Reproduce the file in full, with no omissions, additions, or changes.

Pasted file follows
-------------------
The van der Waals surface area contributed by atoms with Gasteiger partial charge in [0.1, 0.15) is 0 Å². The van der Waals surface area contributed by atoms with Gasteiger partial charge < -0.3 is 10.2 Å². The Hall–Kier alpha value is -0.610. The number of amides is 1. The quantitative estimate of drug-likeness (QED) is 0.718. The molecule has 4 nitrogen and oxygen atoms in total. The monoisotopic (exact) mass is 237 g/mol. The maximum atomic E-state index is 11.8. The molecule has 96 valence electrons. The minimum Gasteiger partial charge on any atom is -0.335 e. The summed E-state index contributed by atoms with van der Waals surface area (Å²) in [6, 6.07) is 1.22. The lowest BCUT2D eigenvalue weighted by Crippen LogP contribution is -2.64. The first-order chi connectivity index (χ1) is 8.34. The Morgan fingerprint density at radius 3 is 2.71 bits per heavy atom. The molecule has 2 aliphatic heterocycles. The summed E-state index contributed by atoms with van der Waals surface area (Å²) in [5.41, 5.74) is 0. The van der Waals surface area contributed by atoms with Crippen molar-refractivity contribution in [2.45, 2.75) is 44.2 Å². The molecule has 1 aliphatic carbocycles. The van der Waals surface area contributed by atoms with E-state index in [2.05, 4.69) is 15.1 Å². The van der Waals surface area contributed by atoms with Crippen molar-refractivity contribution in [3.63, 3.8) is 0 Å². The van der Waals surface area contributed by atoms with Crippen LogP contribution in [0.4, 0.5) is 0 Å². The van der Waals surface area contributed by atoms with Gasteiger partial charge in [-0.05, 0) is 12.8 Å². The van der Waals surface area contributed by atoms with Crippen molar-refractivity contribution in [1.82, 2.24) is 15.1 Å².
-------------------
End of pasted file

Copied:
The van der Waals surface area contributed by atoms with Gasteiger partial charge in [0.1, 0.15) is 0 Å². The van der Waals surface area contributed by atoms with Gasteiger partial charge < -0.3 is 10.2 Å². The Hall–Kier alpha value is -0.610. The number of amides is 1. The quantitative estimate of drug-likeness (QED) is 0.718. The molecule has 4 nitrogen and oxygen atoms in total. The monoisotopic (exact) mass is 237 g/mol. The maximum atomic E-state index is 11.8. The molecule has 96 valence electrons. The minimum Gasteiger partial charge on any atom is -0.335 e. The summed E-state index contributed by atoms with van der Waals surface area (Å²) in [6, 6.07) is 1.22. The lowest BCUT2D eigenvalue weighted by Crippen LogP contribution is -2.64. The first-order chi connectivity index (χ1) is 8.34. The Morgan fingerprint density at radius 3 is 2.71 bits per heavy atom. The molecule has 2 aliphatic heterocycles. The summed E-state index contributed by atoms with van der Waals surface area (Å²) in [5.41, 5.74) is 0. The van der Waals surface area contributed by atoms with Crippen molar-refractivity contribution in [2.45, 2.75) is 44.2 Å². The molecule has 1 aliphatic carbocycles. The van der Waals surface area contributed by atoms with E-state index in [2.05, 4.69) is 15.1 Å². The van der Waals surface area contributed by atoms with Crippen molar-refractivity contribution in [3.63, 3.8) is 0 Å². The van der Waals surface area contributed by atoms with Crippen LogP contribution in [0.4, 0.5) is 0 Å². The van der Waals surface area contributed by atoms with Gasteiger partial charge in [-0.05, 0) is 12.8 Å². The van der Waals surface area contributed by atoms with Crippen molar-refractivity contribution in [1.82, 2.24) is 15.1 Å².